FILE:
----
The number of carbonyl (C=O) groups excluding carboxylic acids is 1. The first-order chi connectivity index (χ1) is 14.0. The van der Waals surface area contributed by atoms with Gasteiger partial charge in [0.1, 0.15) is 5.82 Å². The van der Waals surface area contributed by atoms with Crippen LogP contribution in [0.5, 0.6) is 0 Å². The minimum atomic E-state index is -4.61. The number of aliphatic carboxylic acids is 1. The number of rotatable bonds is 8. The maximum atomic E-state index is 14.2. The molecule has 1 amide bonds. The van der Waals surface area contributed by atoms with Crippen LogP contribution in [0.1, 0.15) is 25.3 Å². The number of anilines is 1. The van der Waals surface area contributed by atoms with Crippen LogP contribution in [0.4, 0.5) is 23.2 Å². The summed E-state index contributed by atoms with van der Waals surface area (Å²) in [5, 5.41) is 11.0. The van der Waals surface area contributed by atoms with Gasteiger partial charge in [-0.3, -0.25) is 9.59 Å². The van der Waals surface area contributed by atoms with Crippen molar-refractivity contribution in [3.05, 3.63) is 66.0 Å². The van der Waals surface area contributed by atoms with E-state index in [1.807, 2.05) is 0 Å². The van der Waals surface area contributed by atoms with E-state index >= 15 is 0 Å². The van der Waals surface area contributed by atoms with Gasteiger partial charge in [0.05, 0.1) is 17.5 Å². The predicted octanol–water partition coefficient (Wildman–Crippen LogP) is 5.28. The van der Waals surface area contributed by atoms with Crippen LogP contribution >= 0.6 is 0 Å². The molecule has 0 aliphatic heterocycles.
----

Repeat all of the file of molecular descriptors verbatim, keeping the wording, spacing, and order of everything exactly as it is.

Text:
The number of carbonyl (C=O) groups excluding carboxylic acids is 1. The first-order chi connectivity index (χ1) is 14.0. The van der Waals surface area contributed by atoms with Gasteiger partial charge in [0.1, 0.15) is 5.82 Å². The van der Waals surface area contributed by atoms with Crippen LogP contribution in [0.5, 0.6) is 0 Å². The minimum atomic E-state index is -4.61. The number of aliphatic carboxylic acids is 1. The number of rotatable bonds is 8. The maximum atomic E-state index is 14.2. The molecule has 1 amide bonds. The van der Waals surface area contributed by atoms with Crippen LogP contribution in [0.1, 0.15) is 25.3 Å². The number of anilines is 1. The van der Waals surface area contributed by atoms with Crippen LogP contribution in [0.4, 0.5) is 23.2 Å². The summed E-state index contributed by atoms with van der Waals surface area (Å²) in [5, 5.41) is 11.0. The van der Waals surface area contributed by atoms with Gasteiger partial charge in [-0.3, -0.25) is 9.59 Å². The van der Waals surface area contributed by atoms with Crippen molar-refractivity contribution in [3.05, 3.63) is 66.0 Å². The van der Waals surface area contributed by atoms with E-state index in [1.807, 2.05) is 0 Å². The van der Waals surface area contributed by atoms with E-state index >= 15 is 0 Å². The van der Waals surface area contributed by atoms with Gasteiger partial charge in [0.05, 0.1) is 17.5 Å². The predicted octanol–water partition coefficient (Wildman–Crippen LogP) is 5.28. The van der Waals surface area contributed by atoms with Crippen LogP contribution >= 0.6 is 0 Å². The molecule has 0 aliphatic heterocycles.